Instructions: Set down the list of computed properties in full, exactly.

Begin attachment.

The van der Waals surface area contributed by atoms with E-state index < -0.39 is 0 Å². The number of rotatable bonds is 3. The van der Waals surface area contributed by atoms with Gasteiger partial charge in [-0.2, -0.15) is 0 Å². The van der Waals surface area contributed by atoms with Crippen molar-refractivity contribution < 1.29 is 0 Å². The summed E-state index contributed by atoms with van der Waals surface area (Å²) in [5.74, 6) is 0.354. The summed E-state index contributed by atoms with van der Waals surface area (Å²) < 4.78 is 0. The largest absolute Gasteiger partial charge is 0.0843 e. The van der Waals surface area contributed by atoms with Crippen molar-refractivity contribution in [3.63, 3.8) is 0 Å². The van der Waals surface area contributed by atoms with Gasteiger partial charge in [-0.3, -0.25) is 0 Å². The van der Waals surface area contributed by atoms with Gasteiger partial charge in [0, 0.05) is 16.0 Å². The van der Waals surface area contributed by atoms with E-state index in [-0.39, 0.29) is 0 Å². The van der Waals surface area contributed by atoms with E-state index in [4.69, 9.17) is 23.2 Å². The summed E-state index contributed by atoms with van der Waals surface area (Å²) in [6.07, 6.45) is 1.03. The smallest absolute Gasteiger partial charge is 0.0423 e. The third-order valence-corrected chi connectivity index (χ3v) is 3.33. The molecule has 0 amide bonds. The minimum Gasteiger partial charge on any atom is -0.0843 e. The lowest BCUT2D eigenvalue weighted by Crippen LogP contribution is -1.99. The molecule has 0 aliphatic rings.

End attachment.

The van der Waals surface area contributed by atoms with E-state index < -0.39 is 0 Å². The number of rotatable bonds is 3. The van der Waals surface area contributed by atoms with Gasteiger partial charge in [-0.2, -0.15) is 0 Å². The van der Waals surface area contributed by atoms with Crippen molar-refractivity contribution < 1.29 is 0 Å². The summed E-state index contributed by atoms with van der Waals surface area (Å²) in [5.74, 6) is 0.354. The summed E-state index contributed by atoms with van der Waals surface area (Å²) < 4.78 is 0. The largest absolute Gasteiger partial charge is 0.0843 e. The van der Waals surface area contributed by atoms with Crippen molar-refractivity contribution in [3.63, 3.8) is 0 Å². The van der Waals surface area contributed by atoms with Gasteiger partial charge in [-0.3, -0.25) is 0 Å². The van der Waals surface area contributed by atoms with Gasteiger partial charge in [0, 0.05) is 16.0 Å². The van der Waals surface area contributed by atoms with E-state index in [-0.39, 0.29) is 0 Å². The van der Waals surface area contributed by atoms with E-state index in [4.69, 9.17) is 23.2 Å². The summed E-state index contributed by atoms with van der Waals surface area (Å²) in [6.07, 6.45) is 1.03. The smallest absolute Gasteiger partial charge is 0.0423 e. The third-order valence-corrected chi connectivity index (χ3v) is 3.33. The molecule has 0 amide bonds. The minimum Gasteiger partial charge on any atom is -0.0843 e. The lowest BCUT2D eigenvalue weighted by Crippen LogP contribution is -1.99. The molecule has 0 aliphatic rings.